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US Supreme Court rejects personalised medicine claims

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On 20th March 2012 the US Supreme Court issued a surprisingly unanimous decision in Mayo Collaborative Services v Prometheus Laboratories, Inc., holding that method claims that involved administering a drug to a patient and determining the therapeutic effect were not patentable subject matter. The court specifically held that the correlations between the drug being administered and the concentrations of certain metabolites in the  patient’s blood were a “law of nature”, and thus not directly patentable. The claimed processes, while not natural laws themselves, did not sufficiently transform the nature of what was being claimed, and were thus also not patentable. Although Mayo arguably did not have as high a profile as the Bilski case two years ago, the Mayo decision has the potential to wreak far greater havoc on the US patent community.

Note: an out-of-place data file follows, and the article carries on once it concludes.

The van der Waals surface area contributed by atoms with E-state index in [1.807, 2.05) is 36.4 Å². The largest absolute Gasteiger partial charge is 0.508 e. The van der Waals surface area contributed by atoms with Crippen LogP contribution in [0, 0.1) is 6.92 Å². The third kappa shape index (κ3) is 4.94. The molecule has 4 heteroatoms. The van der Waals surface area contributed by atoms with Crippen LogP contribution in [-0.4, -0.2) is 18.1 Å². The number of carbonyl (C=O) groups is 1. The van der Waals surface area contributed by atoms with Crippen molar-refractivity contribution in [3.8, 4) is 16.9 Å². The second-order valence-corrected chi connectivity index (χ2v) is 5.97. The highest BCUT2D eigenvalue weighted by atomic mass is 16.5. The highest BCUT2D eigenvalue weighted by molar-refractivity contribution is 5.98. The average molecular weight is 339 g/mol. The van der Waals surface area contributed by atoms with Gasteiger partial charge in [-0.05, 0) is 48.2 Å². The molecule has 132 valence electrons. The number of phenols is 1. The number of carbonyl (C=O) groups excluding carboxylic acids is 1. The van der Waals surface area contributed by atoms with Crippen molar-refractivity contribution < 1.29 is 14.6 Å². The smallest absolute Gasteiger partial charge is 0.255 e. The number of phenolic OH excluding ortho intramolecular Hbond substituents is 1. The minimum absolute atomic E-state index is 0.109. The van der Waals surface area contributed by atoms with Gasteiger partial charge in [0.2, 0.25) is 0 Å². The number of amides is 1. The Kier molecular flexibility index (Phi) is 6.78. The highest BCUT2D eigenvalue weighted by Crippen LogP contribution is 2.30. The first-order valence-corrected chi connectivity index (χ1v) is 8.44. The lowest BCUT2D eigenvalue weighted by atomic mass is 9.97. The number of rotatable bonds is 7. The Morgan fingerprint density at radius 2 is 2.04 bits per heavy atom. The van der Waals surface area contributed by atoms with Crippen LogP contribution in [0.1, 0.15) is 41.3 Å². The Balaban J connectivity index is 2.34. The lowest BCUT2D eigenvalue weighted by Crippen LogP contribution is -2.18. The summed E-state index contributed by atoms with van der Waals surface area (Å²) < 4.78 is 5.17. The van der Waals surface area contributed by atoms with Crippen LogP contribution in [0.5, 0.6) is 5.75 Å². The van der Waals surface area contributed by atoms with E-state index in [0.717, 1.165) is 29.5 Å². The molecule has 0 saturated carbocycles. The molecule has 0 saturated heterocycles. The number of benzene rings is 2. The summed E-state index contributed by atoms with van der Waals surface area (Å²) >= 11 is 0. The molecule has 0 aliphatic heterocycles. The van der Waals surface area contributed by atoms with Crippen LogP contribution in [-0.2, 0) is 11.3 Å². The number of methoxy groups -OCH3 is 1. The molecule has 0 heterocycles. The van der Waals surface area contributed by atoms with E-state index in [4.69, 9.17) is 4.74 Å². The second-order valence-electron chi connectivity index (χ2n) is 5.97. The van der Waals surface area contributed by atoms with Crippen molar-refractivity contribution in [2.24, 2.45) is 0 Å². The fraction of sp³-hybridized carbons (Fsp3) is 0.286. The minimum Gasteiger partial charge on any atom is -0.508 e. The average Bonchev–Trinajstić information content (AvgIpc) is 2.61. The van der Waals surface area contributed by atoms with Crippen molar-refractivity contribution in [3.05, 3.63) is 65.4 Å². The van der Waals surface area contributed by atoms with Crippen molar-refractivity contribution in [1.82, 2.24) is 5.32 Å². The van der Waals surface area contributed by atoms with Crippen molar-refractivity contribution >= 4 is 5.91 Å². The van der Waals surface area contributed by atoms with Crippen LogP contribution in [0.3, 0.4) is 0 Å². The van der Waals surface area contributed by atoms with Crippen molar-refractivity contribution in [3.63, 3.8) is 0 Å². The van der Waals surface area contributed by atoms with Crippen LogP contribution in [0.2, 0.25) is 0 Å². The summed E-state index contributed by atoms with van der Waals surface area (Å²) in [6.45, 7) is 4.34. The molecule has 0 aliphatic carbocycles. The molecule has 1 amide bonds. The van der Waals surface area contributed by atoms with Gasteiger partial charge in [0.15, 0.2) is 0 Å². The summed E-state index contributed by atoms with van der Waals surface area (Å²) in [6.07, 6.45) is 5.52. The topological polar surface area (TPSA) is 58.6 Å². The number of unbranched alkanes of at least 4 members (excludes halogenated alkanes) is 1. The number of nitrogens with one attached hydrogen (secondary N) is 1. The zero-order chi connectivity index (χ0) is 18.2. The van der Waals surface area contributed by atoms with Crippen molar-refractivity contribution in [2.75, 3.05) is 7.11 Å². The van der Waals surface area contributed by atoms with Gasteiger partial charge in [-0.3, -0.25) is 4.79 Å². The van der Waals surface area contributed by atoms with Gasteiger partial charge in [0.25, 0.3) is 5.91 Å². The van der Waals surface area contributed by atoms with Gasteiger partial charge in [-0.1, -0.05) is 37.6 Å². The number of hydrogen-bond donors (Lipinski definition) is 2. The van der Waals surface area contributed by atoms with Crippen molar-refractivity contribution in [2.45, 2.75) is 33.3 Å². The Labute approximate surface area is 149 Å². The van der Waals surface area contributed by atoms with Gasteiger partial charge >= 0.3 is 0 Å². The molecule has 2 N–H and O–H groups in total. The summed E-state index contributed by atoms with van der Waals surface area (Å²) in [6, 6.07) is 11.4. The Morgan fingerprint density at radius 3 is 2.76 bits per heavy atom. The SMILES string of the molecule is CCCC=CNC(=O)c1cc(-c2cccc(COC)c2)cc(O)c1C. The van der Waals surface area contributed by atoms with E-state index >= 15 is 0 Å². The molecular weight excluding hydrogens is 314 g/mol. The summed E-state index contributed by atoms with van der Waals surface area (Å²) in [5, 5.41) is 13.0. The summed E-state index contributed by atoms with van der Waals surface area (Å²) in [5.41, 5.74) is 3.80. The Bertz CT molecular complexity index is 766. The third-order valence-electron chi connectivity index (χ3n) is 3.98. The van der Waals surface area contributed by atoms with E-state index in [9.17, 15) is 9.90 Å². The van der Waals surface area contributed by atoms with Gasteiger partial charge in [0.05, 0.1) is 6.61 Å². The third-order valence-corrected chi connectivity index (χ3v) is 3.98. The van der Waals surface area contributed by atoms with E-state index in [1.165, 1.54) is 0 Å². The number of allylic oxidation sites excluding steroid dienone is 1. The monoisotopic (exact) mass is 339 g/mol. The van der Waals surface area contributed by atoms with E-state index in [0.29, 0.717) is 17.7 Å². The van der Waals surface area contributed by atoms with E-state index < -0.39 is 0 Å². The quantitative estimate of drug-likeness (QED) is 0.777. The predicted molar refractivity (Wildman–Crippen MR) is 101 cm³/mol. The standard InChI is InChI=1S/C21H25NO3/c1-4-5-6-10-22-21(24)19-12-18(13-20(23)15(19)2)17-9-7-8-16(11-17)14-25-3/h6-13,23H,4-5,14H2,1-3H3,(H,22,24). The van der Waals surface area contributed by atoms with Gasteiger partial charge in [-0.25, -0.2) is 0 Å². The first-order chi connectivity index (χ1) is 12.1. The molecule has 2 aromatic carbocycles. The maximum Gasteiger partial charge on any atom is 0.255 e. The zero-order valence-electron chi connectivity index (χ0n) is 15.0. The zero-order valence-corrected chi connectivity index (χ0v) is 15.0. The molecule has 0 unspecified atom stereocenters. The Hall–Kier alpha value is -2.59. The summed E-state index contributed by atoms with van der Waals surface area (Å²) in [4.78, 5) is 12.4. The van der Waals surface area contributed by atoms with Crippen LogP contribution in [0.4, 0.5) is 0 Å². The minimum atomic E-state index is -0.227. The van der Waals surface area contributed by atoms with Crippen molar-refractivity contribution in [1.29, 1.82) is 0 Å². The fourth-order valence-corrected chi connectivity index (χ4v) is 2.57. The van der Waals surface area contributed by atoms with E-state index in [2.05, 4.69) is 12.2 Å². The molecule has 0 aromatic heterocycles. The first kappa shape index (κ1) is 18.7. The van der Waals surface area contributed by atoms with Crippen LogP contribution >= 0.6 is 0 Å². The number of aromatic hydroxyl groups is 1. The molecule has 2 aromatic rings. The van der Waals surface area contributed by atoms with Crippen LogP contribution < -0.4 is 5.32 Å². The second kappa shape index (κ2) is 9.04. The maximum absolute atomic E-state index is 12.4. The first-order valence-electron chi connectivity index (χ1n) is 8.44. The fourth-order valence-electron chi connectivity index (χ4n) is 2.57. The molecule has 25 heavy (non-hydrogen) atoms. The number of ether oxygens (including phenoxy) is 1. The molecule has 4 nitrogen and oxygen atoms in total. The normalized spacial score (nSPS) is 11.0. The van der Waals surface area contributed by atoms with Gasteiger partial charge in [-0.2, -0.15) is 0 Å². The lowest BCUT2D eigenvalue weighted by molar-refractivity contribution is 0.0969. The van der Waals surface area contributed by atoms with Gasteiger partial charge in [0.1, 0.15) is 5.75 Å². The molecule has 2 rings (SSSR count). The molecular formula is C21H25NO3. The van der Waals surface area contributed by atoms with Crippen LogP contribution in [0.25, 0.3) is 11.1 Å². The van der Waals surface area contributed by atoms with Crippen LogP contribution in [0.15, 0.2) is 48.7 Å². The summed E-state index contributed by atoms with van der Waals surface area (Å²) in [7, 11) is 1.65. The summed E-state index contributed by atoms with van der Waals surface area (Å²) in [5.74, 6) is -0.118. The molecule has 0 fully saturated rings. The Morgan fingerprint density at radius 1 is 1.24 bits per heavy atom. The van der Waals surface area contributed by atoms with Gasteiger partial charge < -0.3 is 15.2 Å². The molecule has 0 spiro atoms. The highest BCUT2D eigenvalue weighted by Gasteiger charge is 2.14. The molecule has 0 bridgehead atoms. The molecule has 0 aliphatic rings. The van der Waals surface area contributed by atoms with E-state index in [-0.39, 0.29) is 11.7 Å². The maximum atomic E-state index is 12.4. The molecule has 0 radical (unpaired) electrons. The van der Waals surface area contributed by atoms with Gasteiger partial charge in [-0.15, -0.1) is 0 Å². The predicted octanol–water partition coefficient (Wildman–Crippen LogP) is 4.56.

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This article first appeared in Intellectual Asset Management magazine Issue 54, published by The IP Media Group. To view the issue in full, please go to www.iam-magazine.com.

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